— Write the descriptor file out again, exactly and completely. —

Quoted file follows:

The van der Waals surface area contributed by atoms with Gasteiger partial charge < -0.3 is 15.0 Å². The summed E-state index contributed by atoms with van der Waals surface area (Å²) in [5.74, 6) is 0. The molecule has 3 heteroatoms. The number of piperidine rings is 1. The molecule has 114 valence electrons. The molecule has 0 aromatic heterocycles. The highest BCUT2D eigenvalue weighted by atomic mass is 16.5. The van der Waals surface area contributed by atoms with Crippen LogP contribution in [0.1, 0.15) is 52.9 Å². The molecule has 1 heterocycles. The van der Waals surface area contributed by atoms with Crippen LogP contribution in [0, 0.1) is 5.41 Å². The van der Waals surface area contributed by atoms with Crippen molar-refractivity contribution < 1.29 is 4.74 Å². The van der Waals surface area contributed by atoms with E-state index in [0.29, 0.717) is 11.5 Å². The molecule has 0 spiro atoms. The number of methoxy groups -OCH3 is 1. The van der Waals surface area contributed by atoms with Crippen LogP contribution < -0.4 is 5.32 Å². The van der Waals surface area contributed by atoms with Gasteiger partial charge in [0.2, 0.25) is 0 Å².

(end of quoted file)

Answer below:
The van der Waals surface area contributed by atoms with Gasteiger partial charge < -0.3 is 15.0 Å². The summed E-state index contributed by atoms with van der Waals surface area (Å²) in [5.74, 6) is 0. The molecule has 3 heteroatoms. The number of piperidine rings is 1. The molecule has 114 valence electrons. The molecule has 0 aromatic heterocycles. The highest BCUT2D eigenvalue weighted by atomic mass is 16.5. The van der Waals surface area contributed by atoms with Crippen LogP contribution in [0.1, 0.15) is 52.9 Å². The molecule has 1 heterocycles. The van der Waals surface area contributed by atoms with Crippen LogP contribution in [0, 0.1) is 5.41 Å². The van der Waals surface area contributed by atoms with Crippen molar-refractivity contribution < 1.29 is 4.74 Å². The van der Waals surface area contributed by atoms with E-state index in [0.29, 0.717) is 11.5 Å². The molecule has 0 spiro atoms. The number of methoxy groups -OCH3 is 1. The van der Waals surface area contributed by atoms with Crippen LogP contribution < -0.4 is 5.32 Å². The van der Waals surface area contributed by atoms with Gasteiger partial charge in [0.2, 0.25) is 0 Å².